The four-year low that the Shanghai Composite index reached in June marked a bottom for Chinese shares and the rally will continue, said Raymond Chan, Allianz Global Investors’ chief investment officer for Asia Pacific.
“I don’t see much downside” in Chinese stocks, Chan, who helps manage $409 billion at Allianz, said in an interview at Bloomberg’s headquarters in New York yesterday. “China can continue to deliver the growth, maybe a slower growth, but it’s not going to crash.”
The Shanghai stock benchmark has rallied 15 percent since June 27 to a three-month high, while the Bloomberg China-US Equity Index of the most-traded Chinese stocks in the U.S. surged to the highest level in 16 months yesterday in New York. Government data this past week from exports to industrial output for August exceeded economist estimates, signaling a recovery in the world’s second-largest economy.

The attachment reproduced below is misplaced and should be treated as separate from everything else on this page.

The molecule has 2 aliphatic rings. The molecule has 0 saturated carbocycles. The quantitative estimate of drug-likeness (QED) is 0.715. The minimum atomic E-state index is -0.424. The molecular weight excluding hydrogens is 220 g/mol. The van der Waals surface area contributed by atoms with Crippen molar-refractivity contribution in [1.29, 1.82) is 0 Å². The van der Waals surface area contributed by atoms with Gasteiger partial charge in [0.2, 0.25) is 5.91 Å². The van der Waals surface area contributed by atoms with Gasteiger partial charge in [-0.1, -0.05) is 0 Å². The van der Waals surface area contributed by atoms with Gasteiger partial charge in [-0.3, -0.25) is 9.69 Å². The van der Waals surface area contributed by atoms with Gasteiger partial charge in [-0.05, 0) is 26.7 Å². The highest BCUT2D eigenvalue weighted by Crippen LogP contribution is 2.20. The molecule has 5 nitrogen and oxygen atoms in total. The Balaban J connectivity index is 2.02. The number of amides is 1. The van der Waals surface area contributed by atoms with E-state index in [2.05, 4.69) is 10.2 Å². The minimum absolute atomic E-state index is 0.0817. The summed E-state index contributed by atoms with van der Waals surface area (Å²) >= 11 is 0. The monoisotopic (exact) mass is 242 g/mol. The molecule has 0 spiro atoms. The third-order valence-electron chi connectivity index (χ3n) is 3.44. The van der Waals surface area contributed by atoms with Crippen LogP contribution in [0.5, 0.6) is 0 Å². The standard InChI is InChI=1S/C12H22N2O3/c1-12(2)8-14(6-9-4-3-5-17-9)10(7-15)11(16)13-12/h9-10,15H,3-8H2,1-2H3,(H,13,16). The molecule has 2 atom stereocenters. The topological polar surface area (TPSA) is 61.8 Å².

Allianz is “significantly overweight” in Chinese equities, portfolio manager Kunal Ghosh said in the interview. The company favors China’s consumer-driven sectors including tourism, automobile, gaming in Macau, Internet, and new energy, as the country shifts from an export-led economy to one focused on domestic consumption, Chan said.
Among emerging markets, Allianz is also overweight in northern Asian countries such as South Korea, as well as Singapore and Taiwan. “They all have the same good problem, which is the current-account surplus. That’s giving them a lot of cushion,” Ghosh said.
Allianz has increased holdings in Indian exporters that benefit from a weakening rupee, even if its economy is grappling with a decline in foreign investment inflows and rising oil prices, according to Ghosh. “The primary reason of the purchase was the demand from the U.S. The rupee depreciation is working as a tailwind,” he said.